|Warning: A "split-brain" condition is a potentially catastrophic event in clustering.|
It is a particular risk in two-node clusters, but can occur in larger clusters if quorum is not honoured. This section uses language specific to two node split-brain conditions, but "node" could be replaced with "partition" to describe a subsection of a cluster and still be accurate.
A split-brain is a state in which two nodes lose contact with one another and then both try to take control of shared resources or simultaneously provide clustered services.
The biggest risk in a split-brain condition is the corruption of shared storage. If both nodes try to alter storage on a shared block device, like a SAN partition or a DRBD resource, the two nodes will quickly corrupt the file system as they make changes without the knowledge of the other.
The most effective protection against a split-brain condition in clusters with three or more nodes is via quorum. With quorum, a partition of nodes must have a pluraily of votes from the members in order to win quorum and take over clustered resources. For example, in a five-node cluster, each node with one vote, quorum is achieved when a group of three or more nodes forms. Later, if that cluster split into two groups, one of three nodes and the other of two nodes, the former would have the simple majority (3 votes, which is >50%) and the later would not (only 2 votes).
In this scenario, even though the two partitions could not talk to one another, the group of three will reliably know that the other group can not win quorum and, thus, will not try to use clustered resources or provide clustered services. With this clearly know, the group of three will use clustered resource and provide clustered services, safe in the knowledge that it is the only one to do so.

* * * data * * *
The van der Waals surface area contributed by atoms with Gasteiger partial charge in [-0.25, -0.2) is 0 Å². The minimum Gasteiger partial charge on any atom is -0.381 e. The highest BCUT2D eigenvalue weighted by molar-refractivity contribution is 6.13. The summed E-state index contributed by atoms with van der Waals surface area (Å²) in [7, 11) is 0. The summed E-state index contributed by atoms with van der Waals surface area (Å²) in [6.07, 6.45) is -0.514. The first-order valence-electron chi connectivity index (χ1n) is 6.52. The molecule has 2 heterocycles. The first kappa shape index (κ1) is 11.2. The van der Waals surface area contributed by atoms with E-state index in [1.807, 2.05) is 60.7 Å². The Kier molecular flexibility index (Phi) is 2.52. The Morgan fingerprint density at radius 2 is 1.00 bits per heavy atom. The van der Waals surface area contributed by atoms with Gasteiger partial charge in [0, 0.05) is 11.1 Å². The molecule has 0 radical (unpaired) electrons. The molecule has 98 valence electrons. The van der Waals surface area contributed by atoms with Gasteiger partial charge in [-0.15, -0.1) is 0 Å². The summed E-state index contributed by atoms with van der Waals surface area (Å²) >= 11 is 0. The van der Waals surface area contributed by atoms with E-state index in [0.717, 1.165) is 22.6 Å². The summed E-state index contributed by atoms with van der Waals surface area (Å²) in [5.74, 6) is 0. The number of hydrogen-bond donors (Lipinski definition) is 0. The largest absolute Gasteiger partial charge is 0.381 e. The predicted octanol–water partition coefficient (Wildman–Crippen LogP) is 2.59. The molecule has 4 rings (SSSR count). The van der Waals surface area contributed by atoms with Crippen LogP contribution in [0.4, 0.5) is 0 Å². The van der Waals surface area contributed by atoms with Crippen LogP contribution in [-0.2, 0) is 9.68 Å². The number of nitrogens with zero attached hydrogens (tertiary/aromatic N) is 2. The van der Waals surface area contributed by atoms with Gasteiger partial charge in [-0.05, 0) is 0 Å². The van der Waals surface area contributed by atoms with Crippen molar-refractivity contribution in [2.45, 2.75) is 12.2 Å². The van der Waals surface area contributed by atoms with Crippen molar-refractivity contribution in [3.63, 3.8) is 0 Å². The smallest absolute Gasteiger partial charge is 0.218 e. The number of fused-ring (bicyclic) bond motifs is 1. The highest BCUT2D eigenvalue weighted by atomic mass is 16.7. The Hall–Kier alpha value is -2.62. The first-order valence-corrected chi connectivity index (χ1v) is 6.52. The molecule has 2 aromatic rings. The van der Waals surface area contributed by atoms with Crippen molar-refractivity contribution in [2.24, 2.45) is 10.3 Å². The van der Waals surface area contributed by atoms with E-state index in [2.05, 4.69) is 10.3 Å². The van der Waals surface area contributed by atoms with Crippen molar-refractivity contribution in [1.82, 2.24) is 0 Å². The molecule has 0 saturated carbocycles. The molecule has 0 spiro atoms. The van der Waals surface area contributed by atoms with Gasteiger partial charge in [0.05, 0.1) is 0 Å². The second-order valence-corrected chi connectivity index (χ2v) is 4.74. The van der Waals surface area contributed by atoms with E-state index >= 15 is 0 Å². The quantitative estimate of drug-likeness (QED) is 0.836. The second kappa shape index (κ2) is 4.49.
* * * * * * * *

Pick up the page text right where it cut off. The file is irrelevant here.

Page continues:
Note that an even split will not allow either side to win quorum, and the cluster will shut down. An example would be a cluster of four nodes that split into groups of two, a "2" is exactly 50%, and quorum requires greater than 50%.
In a high-availability two node cluster, it is not possible to use quorum. This is because it is not possible for a single node to ever have more than 50% of the votes, as the vote count is 2. To get around this, clusters allow for quorum to be effectively disabled. Without quorum then, the last line of defense against a split-brain is via fence devices.
A fence device forcibly ejects a node from a cluster, generally by powering it off. Once a fence call has succeeded, which is determined by the device and it's agent, the remaining node can safely take over the clustered resources and services.
Enhancing Quorum With qdisk
In RHCS, there is an optional technology called a "Quorum disk", or qdisk. This is a special partition on shared SAN storage that allows for quorum to be awarded to a partition that passes certain tests, known as heuristics. You can not use qdisk on DRBD resources, however.
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